Economic Crime on the Rise

Michelle Remo, “Big 4″ observer
December 02, 2011 /

More than a third of businesses and other organisations around the world were victims of economic crime in the last 12 months, according to respondents to PwC’s 2011 Global Economic Crime Survey released today.

Nearly a quarter of victims said they were subject to cybercrime – the use of technology as the main element in the economic crime.

Overall, 34 percent of respondents said their organisations fell prey to economic crime, a 13 percent rise since 2009.

Theft or asset misappropriation (cited by 72 percent) was the most common type of economic crime reported, followed by accounting fraud and bribery and corruption (24 percent each) and cybercrime (23 percent).

Overall, 11 percent of respondents, nearly half of them C-suite executives, said they did not know if their organisation had suffered a fraud.

Though the direct cost of economic crime to an organisation can be difficult to gauge, nearly 10 percent of victims reported losses of more than US$5 million.

Among those who were victims of bribery and corruption, 20 percent said that they lost more than US$5 million on average. Victims of economic crime also reported significant collateral damage due to fraud. This includes damage to employee morale, cited by 28 percent, as well as to brand and reputation, and to business relationships, both 19 percent.

Suspicious transaction monitoring has emerged as the most effective fraud detection method, noted by 15 percent of respondents, up from 5 percent in 2009.

The survey of 3,877 respondents from 78 countries found that economic crime remains pervasive among organisations of all sizes, in all countries and all industries. The communications and insurance sectors reported the highest incidence of fraud. Fraud against governments or state owned enterprises rose by 24 percent since 2009, moving it ahead of the hospitality and leisure and financial services sectors as a target for crime.


Cybercrime now ranks as one of the top four economic crimes. The perception of cybercrime as a predominantly external threat is changing, and organisations are now recognising the risk of cybercrime coming from inside as well.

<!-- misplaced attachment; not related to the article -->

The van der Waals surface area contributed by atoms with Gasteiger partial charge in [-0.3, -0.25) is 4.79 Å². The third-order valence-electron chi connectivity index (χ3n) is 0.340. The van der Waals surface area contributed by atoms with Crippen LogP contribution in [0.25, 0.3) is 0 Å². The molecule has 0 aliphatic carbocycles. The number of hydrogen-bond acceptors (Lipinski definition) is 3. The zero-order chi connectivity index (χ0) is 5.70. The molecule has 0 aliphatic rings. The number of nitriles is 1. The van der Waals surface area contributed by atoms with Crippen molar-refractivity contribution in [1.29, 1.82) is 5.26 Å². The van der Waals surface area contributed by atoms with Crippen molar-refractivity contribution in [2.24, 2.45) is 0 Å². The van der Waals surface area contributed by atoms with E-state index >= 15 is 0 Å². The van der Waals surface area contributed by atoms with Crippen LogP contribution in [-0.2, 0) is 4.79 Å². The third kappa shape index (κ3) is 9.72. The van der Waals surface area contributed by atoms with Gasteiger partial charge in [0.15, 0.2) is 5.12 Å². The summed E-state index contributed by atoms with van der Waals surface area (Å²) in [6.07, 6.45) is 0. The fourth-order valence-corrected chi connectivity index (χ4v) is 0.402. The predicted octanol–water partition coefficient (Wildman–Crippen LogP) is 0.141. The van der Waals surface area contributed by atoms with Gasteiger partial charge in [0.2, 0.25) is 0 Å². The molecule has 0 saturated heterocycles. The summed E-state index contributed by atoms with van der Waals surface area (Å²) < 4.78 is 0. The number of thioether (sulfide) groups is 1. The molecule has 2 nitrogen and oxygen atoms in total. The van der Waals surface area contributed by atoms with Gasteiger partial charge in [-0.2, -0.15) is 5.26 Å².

Respondents said the Information Technology Department was the most likely source of cybercrime internally. IT was cited by 53 percent of respondents, followed by Operations, 39 percent, Sales and Marketing, 34 percent, and Finance, 33 percent.

While half of all respondents noted an increased awareness to the threat of cybercrime, the majority of respondents said they do not have a cybercrime crisis response plan in place, or are not aware of having one. And 60 percent said their organization doesn’t monitor social media sites.

The survey found that the typical profile of an internal cybercrime fraudster was a junior employee or middle manager (cited by 85 percent), under the age of 40 (65 percent), and employed by the organisation for less than five years (50 percent).

Those who said cybercrime was more likely to originate from sources outside their home country listed Hong Kong and China, India, Nigeria, Russia and the U.S. as the countries perceived as the top cybercrime threats.

Other Survey Findings

Economic crime is most prevalent at large organisations. Fifty-four percent of respondents from organisations with more than 1,000 employees reported incidents in the last 12 months, compared with 29 percent among those with less than 1,000, and 17 percent among those with less than 200.

Fraud strikes all types of organisations. Forty-five percent of victims were government or state owned, 40 percent were listed on a stock exchange, and 12 percent were in the private sector.

Accounting fraud has declined steeply since 2009. The percentage of respondents reporting this type of fraud declined by 37 percent from 2009 and returned to 2005 levels.

Most economic crime of all types – 56 percent – is committed by internal fraudsters. 40 percent of respondents reported fraud by an outsider.

The effectiveness of economic crime detection has been declining since 2007. Internal audit, risk management systems, and whistle-blowing systems all declined as means of discovering fraud. The only detection method to show increased effectiveness was suspicious transaction monitoring.

Those that seek out economic crime find it. Organisations that have performed fraud risk assessments have detected and reported more frauds.


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